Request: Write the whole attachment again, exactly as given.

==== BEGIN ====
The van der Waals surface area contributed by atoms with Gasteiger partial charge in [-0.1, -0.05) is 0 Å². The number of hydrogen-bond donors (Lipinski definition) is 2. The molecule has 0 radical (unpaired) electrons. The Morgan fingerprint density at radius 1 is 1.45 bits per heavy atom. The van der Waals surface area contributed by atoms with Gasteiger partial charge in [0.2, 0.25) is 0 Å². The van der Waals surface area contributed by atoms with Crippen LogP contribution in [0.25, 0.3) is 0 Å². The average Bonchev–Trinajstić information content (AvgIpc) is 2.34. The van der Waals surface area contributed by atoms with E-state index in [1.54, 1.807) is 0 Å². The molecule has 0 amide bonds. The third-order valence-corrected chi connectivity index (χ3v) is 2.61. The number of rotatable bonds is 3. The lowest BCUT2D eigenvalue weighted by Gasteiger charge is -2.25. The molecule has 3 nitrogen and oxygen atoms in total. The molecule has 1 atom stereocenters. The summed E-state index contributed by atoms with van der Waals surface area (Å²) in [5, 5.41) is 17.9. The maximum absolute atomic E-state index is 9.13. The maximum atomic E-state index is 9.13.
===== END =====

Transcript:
The van der Waals surface area contributed by atoms with Gasteiger partial charge in [-0.1, -0.05) is 0 Å². The number of hydrogen-bond donors (Lipinski definition) is 2. The molecule has 0 radical (unpaired) electrons. The Morgan fingerprint density at radius 1 is 1.45 bits per heavy atom. The van der Waals surface area contributed by atoms with Gasteiger partial charge in [0.2, 0.25) is 0 Å². The van der Waals surface area contributed by atoms with Crippen LogP contribution in [0.25, 0.3) is 0 Å². The average Bonchev–Trinajstić information content (AvgIpc) is 2.34. The van der Waals surface area contributed by atoms with E-state index in [1.54, 1.807) is 0 Å². The molecule has 0 amide bonds. The third-order valence-corrected chi connectivity index (χ3v) is 2.61. The number of rotatable bonds is 3. The lowest BCUT2D eigenvalue weighted by Gasteiger charge is -2.25. The molecule has 3 nitrogen and oxygen atoms in total. The molecule has 1 atom stereocenters. The summed E-state index contributed by atoms with van der Waals surface area (Å²) in [5, 5.41) is 17.9. The maximum absolute atomic E-state index is 9.13. The maximum atomic E-state index is 9.13.